Conceptual vs Craftsmanship. First Conceptual Conceptual art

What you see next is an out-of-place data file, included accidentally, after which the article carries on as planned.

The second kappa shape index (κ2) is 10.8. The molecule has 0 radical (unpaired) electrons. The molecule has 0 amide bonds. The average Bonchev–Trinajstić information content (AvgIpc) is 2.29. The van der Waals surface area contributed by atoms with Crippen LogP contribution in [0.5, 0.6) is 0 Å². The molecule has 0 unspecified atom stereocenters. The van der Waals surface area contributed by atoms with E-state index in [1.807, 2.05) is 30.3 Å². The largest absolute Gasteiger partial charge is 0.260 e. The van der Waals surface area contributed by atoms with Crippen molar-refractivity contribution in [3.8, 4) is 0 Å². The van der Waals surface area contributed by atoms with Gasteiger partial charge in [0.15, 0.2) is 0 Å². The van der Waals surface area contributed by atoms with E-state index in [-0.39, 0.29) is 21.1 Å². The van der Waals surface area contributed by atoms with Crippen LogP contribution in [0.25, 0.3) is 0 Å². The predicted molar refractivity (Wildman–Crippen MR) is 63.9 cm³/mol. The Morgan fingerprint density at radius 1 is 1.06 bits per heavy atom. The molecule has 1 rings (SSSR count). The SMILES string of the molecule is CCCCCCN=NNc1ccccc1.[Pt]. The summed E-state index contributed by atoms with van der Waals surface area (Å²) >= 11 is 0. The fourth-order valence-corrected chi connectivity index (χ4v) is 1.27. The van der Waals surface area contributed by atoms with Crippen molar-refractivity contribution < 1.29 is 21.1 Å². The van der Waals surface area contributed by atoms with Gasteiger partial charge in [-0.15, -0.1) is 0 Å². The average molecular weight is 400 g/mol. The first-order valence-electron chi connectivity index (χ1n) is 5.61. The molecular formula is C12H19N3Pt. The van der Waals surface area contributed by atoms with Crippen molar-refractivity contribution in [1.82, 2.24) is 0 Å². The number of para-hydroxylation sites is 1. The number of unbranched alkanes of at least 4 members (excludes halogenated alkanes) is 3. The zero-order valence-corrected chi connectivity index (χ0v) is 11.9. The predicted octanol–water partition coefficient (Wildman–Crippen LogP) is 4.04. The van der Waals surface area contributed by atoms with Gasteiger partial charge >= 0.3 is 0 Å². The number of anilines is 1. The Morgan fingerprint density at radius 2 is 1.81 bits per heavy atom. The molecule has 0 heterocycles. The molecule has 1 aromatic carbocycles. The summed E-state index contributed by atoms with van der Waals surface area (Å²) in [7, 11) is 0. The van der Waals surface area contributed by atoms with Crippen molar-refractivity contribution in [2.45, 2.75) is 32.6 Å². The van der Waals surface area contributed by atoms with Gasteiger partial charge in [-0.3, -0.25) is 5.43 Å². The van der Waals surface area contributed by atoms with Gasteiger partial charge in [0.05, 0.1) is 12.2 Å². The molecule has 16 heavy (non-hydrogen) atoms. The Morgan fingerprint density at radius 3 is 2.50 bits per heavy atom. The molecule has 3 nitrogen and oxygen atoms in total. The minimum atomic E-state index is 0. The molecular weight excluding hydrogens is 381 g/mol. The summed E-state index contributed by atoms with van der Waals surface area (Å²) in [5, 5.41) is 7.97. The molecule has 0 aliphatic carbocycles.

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<ul><li>Slide 1</li></ul> <p>Conceptual vs Craftsmanship Slide 2 First Conceptual Slide 3 Conceptual art Slide 4 Craft Definition: A focus on technical skill and manual dexterity. The manual activities performed by artisans or craftsmen, as distinguished from those practiced by artists in the making of fine art. There have been tensions in Western art practice resulting from differentiations between the art and craft, especially since the onslaught of mechanization in the nineteenth century industrial era. Slide 5 Lever, 1966 Andre, Carl 137 firebricks 11.4 x 22.5 x 883.9 cm installed; brick: 11.4 x 22.5 x 6.4 cm each Slide 6 Theme: As a result of his work on the railroad, Andre abandoned carving and began constructing works out of found materials, consciously exposing their natural character. Since the materials he used were neither unique nor precious, they assumed their identity as art only when presented as such by the artist. Andre redefined sculpture as an art of space rather than mass. His most obvious contribution to contemporary sculpture has been his focus on horizontality, in contrast to the traditional interest that sculptors have had in creating vertical, upright structures. In 1978 he said, ?My arrangements, I've found, are essentially the simplest I can arrive at, given a material and a place...The one thing I learned in my work is that to make the work I wanted, you couldn't impose properties on the materials. You have to reveal the properties of the material." Slide 7 untitled (in honour of Leo at the 30th anniversary of his gallery), 1987 Flavin, Dan red, pink, yellow, blue, and green fluorescent light 122 x 122 x 20 cm approx. Slide 8 Theme: By 1963 Flavins work consisted of simple, unadorned, commercially produced fluorescent tubes. He preferred fluorescent light because it softened and suppressed shadows in an even radiance, thereby producing a different perception of spatial volume. In his light installations, which rely totally on the interior architectural spaces of the gallery, the relationship of object and environment becomes crucial. Flavin summarized his experiments with fluorescent light: In time, I came to these conclusions about what I had found with fluorescent light, and about what might be accomplished plastically: now the entire interior spatial container and its components - wall, floor, ceiling - could support a strip of light but would not restrict its act of light except to enfold it... Realizing this, I knew that the actual space of a room could be disrupted and played with by careful, thorough composition of the illuminating equipment. Slide 9 Untitled, 1966, reconstructed 1975 Judd, Donald galvanized iron 23 x 101.6 x 78.7 cm each element - installed vertically on wall with 23 cm intervals Slide 10 Theme: Donald Judd created simple box-like three-dimensional works that he called specific objects. These objects consist of several clearly defined parts that are arranged symmetrically. Judd was interested in the relationship between the whole object and the parts that make up the object. To avoid any ambiguity and not detract from their unitary quality, Judd employed clearly defined forms. He carefully chose materials for their reflective or transparent surfaces or for their dense textures. He chose colours for their visual clarity in defining angles and contours. In his work the coloured planes, volumes, and spaces interact in a clear and unified way. In 1983 Judd said: "Proportion is very important for us, both in our thinking and living, and visually translated, it is unity and harmony... and often peace and quiet." The objects do not refer to anything other than themselves. In the words of Roberta Smith: "Judd continues to make it clear that art is and always has been an object, and what makes objects art is not the way they mirror the world and mimic men, but the way they separate from the world and involve, through visual perception, access to the artists ideas and decisions." Slide 11 Davids on Gate, 1970 Serra, Richar d hot- rolled steel 243.8 x 245.4 cm each Slide 12</p>